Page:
Our book today is Frank Walker’s grand 1962 work The Man Verdi, in which three things happen in quick succession: he discerns that despite the mountain of primary documentation available, Verdi the actual human being (hence his book’s title) usually manages to elude his biographers, he tells us he has set his biography on a slightly different course from all the others in confident expectation of finally capturing that great composer’s essence in words, and then he, like everybody else, fails completely. In Gamito’s 1872 bust, Verdi is looking down – not in shame or in repose, but in an explicit act of evasion which Gamito was perceptive enough to preserve. Many full-dress biographies have appeared since Walker’s (that by Andrew Porter and Jane Phillips-Matz is by far the best, although it lacks the personal, erudite zeal of Walker’s prose), and all of them have likewise failed in biography’s main objective.
It will likely always feel that way, despite a plethora of facts.
Verdi was born in 1813 to poor nearly illiterate parents in Busseto in Romagna, but he was lucky enough to come under the tutelage of Antonio Barezzi, who saw his potential and trained him as best he could. Verdi went to Milan for three years of desperate poverty before returning to Busseto, where he married and had two children, became the local choir master, and settled into what could easily have been a lifetime of provincial obscurity. But during his stay in Milan he had been surrounded by the music of Donizetti and deeply impressed with the theater of Mozart’s Don Giovanni, so even in Busseto he was busily composing operas. The great houses in Milan showed only lukewarm interest in these early works, but the composer persevered and began to garner attention and commissions.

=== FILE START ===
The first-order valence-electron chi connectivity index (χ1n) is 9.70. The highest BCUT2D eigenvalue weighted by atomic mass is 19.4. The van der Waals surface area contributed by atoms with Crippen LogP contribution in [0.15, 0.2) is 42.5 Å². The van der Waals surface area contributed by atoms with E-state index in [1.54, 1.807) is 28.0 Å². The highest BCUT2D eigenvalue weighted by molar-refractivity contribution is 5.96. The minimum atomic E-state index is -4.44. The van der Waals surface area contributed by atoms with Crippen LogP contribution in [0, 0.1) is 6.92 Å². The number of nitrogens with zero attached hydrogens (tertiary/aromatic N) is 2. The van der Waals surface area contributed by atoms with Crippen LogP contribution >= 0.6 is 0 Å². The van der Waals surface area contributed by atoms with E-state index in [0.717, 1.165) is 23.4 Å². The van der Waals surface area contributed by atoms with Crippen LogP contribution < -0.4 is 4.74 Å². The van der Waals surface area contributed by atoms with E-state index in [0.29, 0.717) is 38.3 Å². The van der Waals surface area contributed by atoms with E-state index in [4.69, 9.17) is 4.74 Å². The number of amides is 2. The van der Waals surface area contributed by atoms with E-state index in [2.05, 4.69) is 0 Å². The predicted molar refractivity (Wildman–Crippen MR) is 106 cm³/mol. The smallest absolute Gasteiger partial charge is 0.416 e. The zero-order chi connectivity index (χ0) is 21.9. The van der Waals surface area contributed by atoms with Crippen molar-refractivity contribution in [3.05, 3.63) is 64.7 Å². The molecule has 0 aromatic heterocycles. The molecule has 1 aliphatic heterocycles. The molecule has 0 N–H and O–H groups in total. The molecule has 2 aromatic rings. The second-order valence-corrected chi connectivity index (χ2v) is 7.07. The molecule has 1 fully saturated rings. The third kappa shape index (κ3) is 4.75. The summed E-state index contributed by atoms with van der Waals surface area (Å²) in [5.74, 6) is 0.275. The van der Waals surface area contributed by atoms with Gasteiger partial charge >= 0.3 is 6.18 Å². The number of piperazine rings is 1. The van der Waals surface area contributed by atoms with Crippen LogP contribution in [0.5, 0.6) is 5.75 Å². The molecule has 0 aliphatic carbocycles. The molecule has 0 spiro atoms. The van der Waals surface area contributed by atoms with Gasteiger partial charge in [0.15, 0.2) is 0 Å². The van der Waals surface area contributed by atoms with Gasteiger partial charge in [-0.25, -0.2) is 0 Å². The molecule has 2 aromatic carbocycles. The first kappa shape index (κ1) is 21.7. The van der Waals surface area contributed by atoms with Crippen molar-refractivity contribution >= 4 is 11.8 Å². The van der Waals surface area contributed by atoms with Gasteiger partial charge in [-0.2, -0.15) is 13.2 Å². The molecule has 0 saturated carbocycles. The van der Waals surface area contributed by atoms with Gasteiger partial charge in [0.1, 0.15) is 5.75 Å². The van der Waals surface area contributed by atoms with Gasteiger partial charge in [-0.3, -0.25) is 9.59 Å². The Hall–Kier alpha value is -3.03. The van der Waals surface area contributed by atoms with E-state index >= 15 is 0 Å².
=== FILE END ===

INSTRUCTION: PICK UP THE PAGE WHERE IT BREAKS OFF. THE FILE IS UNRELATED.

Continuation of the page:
In 1838 his daughter died. In 1839 his son died. In 1840 his wife died. He wrote the expected lamentations in his letters, but he never missed his commission deadlines, and he continued to attract attention – including from the great Donizetti, who recognized a kindred genius in Verdi’s compositions.
Those compositions continued to flow from his pen, and Walker takes us scrupulously through the genesis, completion, and reception of each. The roll call seems positively unearthly (especially when coming from a composer who could make un-ironic reference to his “unimaginable laziness”): L Lombardi, I Due Foscari, Macbeth (like all the Romantics, Verdi worshipped Shakespeare), Rigoletto, Il Trovatore, Simon Bocanegra, The Masked Ball, Otello, Falstaff, Aida … each a thing of such awe-inspiring beauty that it hardly seems possible they were written for money. And yet, as Walker impassively points out, this was the man who could write to a friend, “Who knows that I might not wake up one morning a millionaire! What a lovely word, with a full, lovely meaning! And how empty, in comparison, are words like ‘fame’ ‘glory’ ‘talent’ etc!”